Pickled Okra

Charlie Marie


This recipe comes as an adaptation of the Mississippi Hot Dill recipe posted by Steve Young. I have been looking for a good pickled okra recipe which produces crisp results; I decided to use his pickle recipe, after reading so many raves about how wonderful the pickles are. I posted that I'd used it for okra and Steve suggested that I post what I did in a recipe for okra. Thanks Steve!


★★★★★ 1 vote

20 Min
1 Hr



  • ·
    okra, fresh and washed
  • ·
    garlic cloves, crushed
  • ·
    onion, sliced
  • ·
    hot peppers such as habanero, jalepeno or serrano (optional)
  • ·
    dill seed
  • ·
    mustard seed
  • ·
    ball pickle crisp

  • 4 c
  • 2 c
  • 1/4 c
    pickling salt

How to Make Pickled Okra


  1. Fill a large stockpot 2/3 with hot water, set onto the stove and bring up to a boil. Prepare jars and lids by washing and submerging in the boiling water. Boil 10 minutes. Remove jars from water and set onto a a clean towel. I leave the lids in the hot water while I work on the rest of the recipe.
  2. In the bottom of each jar, put a 1/2 teaspoon each of dill seed and mustard seed, one clove garlic, CRUSHED if you want a LOT of garlic flavor, if not, just poke a few holes in it. Put the pickle crisp in, according to the size of your jar (1/8 tsp for half pint, 1/4 tsp for pint). If you want your okra spicy, you may choose to put in a jalepeno or habanero, serrano or such. Pack jars with okra and onion, as tightly as possible.
  3. Bring the sterilizing water back to a boil. Bring the brine ingredients to a boil in a saucepan. Pour slowly over the okra to avoid air bubbles. Remove any that appear with a wooden skewer, just slide it between the jar and okra.
  4. Wipe the rims of the jars with a damp paper towel and put the lids and rings on. Submerge them in the boiling water and boil for 10 minutes. Remove them to the towel on your counter and let them cool. DO NOT TOUCH THE LIDS. You should hear them all pop within the next 15 minutes. If you have any that don't seal by the next 3 hours, you may choose to try to reprocess them 5 to 10 minutes, OR just store that jar in the fridge. Personally, I do the latter. Any time spent in the boiling water is "cook" time and will make them not be crispy.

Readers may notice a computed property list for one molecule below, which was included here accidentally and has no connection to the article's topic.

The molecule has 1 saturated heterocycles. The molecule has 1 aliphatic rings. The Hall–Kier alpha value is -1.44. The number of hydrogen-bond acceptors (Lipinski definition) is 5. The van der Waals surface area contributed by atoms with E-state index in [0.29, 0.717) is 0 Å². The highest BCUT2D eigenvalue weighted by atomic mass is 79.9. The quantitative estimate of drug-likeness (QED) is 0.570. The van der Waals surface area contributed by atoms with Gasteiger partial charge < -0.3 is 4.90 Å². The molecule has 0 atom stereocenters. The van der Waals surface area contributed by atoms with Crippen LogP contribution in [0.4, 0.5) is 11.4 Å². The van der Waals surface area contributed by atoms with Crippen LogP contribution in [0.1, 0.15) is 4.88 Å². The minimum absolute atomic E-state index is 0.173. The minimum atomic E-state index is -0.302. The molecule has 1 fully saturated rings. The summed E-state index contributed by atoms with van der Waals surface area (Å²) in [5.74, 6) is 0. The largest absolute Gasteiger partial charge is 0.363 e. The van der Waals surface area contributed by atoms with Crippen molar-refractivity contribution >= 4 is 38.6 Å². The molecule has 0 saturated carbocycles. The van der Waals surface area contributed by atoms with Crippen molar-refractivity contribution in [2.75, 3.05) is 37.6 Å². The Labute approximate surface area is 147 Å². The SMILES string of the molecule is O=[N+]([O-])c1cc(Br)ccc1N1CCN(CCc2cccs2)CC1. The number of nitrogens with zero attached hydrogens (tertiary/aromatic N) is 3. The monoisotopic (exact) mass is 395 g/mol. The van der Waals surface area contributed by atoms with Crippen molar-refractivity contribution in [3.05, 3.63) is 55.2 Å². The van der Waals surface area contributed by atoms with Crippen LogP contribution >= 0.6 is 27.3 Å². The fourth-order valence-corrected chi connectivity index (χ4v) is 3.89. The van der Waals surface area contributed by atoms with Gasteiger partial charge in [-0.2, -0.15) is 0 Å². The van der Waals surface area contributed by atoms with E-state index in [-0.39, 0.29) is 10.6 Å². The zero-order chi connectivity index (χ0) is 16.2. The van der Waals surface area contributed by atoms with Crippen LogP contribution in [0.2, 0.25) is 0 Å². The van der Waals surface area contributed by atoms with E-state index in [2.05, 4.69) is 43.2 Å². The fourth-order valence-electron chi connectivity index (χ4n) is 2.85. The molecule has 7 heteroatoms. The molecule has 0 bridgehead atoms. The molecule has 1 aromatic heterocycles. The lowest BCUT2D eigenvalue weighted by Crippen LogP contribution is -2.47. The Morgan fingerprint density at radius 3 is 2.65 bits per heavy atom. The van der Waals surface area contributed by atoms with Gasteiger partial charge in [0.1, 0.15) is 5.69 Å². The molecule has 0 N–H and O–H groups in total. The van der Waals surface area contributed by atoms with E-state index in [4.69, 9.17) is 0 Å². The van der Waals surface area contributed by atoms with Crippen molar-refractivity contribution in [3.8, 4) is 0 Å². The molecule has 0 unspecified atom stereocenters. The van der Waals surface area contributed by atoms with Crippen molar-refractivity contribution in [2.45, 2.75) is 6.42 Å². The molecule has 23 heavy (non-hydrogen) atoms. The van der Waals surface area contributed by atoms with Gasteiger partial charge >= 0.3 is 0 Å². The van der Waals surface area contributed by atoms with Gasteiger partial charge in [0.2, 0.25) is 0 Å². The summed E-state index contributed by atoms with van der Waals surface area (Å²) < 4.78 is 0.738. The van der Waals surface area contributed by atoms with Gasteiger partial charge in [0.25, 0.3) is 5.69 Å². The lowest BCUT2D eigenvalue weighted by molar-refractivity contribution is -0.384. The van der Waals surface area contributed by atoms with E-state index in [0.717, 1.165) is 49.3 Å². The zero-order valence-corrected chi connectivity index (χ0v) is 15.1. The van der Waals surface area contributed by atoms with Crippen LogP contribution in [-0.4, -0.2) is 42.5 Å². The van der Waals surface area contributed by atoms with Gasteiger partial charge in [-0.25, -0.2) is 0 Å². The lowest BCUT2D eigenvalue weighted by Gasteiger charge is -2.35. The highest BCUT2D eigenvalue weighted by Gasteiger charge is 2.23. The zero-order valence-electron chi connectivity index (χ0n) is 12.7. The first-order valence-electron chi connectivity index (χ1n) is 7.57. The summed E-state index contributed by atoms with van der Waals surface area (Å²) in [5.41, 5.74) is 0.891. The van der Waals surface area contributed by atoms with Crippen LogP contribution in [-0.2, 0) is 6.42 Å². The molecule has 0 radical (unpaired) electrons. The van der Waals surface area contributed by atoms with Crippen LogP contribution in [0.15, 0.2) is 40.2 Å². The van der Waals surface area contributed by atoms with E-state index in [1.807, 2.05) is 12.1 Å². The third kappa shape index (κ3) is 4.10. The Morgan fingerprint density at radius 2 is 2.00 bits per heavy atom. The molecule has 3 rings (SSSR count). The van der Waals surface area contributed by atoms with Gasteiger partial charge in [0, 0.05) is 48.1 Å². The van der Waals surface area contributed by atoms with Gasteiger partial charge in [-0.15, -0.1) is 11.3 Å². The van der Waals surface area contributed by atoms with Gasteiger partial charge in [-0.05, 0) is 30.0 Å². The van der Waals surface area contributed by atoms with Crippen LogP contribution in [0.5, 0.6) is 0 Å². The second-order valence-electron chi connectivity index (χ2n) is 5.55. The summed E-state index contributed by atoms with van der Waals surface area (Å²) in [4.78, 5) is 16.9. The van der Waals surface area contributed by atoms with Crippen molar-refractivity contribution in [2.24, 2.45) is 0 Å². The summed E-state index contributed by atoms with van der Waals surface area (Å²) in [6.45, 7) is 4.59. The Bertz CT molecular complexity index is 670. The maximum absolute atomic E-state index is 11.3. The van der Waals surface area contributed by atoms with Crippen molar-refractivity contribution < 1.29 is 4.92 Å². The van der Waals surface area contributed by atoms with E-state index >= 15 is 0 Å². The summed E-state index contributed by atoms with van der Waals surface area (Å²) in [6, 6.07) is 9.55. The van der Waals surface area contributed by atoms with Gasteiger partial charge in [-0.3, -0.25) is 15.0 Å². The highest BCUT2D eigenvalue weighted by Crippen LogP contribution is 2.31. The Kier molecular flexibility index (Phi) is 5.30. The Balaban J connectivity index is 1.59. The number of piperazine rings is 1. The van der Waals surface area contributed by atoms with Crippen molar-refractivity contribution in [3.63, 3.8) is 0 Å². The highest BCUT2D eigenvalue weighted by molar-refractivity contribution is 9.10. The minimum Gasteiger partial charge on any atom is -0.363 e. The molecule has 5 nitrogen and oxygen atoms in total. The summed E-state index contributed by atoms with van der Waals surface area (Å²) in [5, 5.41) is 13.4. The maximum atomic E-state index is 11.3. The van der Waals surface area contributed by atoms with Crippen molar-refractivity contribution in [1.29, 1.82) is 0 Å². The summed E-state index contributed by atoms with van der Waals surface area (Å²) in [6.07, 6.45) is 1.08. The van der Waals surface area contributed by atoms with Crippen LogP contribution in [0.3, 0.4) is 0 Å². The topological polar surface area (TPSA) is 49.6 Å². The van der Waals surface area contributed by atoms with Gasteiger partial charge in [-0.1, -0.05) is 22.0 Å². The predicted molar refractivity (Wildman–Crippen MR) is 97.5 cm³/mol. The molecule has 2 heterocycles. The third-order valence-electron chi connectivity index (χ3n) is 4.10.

5. NOTE: I found the 1/4 cup of pickling salt to be a little too much for me. I listed it here because that is how the original recipe by Steve is, HOWEVER, I reduced it to 1/8 cup plus 1 tsp.

    Steve's instructions say to let them rest 6 weeks before enjoying them. I'm impatient. My okra sat less than 4 weeks and they were perfect.

Printable Recipe Card

About Pickled Okra

Dietary Needs: Vegetarian

Leave a Comment

The History of Candy Corn

The History of Candy Corn

Around Halloween bags of Candy Corn begin appearing on shelves and seeing them sparks varying reactions. It seems Candy Corn is loved or hated – and the opinions on each side are very strong. Yearly, though, it’s one of the most popular Halloween candies. It’s estimated by the National Confectioners Association that 35 million pounds […]

How to Make Lasagna

How to Make Lasagna

Lasagna is popular around the world. There are varying opinions of its origin. Many think its infancy is in Greece stemming from the Greek word “laganon” which refers to dough cut in strips. Proud Italians believe it has its roots in Naples, Italy. Others claim the oldest written recipe was found in a British cookbook. […]

10 Greasy Food Recipes Better Than Delivery

10 Greasy Food Recipes Better Than Delivery

We say we avoid it, but secretly we all love greasy food. After a night out enjoying a few drinks or when it’s been a hard day and you just want comfort food, a greasy meal makes everything better. Cheesy pizza… nachos… loaded fries… sometimes you just need to go for it and say calories […]